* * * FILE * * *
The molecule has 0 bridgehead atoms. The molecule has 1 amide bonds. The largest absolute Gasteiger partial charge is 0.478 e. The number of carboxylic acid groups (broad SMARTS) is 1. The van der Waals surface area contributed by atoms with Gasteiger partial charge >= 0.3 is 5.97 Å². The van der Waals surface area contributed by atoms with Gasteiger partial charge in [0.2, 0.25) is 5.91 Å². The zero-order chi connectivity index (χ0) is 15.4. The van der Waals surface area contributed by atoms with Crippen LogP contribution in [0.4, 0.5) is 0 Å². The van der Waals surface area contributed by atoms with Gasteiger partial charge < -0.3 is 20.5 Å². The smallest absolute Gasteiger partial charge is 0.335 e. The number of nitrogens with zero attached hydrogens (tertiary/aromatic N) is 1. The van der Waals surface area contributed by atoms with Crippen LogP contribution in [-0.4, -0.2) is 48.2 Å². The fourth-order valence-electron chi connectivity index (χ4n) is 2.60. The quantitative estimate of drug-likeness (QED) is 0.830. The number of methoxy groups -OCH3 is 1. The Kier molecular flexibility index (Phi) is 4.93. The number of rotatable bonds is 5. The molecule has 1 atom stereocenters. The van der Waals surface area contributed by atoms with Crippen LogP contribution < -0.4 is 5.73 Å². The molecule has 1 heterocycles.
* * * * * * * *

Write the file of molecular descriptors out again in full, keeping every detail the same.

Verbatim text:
The molecule has 0 bridgehead atoms. The molecule has 1 amide bonds. The largest absolute Gasteiger partial charge is 0.478 e. The number of carboxylic acid groups (broad SMARTS) is 1. The van der Waals surface area contributed by atoms with Gasteiger partial charge >= 0.3 is 5.97 Å². The van der Waals surface area contributed by atoms with Gasteiger partial charge in [0.2, 0.25) is 5.91 Å². The zero-order chi connectivity index (χ0) is 15.4. The van der Waals surface area contributed by atoms with Crippen LogP contribution in [0.4, 0.5) is 0 Å². The van der Waals surface area contributed by atoms with Gasteiger partial charge < -0.3 is 20.5 Å². The smallest absolute Gasteiger partial charge is 0.335 e. The number of nitrogens with zero attached hydrogens (tertiary/aromatic N) is 1. The van der Waals surface area contributed by atoms with Crippen LogP contribution in [-0.4, -0.2) is 48.2 Å². The fourth-order valence-electron chi connectivity index (χ4n) is 2.60. The quantitative estimate of drug-likeness (QED) is 0.830. The number of methoxy groups -OCH3 is 1. The Kier molecular flexibility index (Phi) is 4.93. The number of rotatable bonds is 5. The molecule has 1 atom stereocenters. The van der Waals surface area contributed by atoms with Crippen LogP contribution < -0.4 is 5.73 Å². The molecule has 1 heterocycles.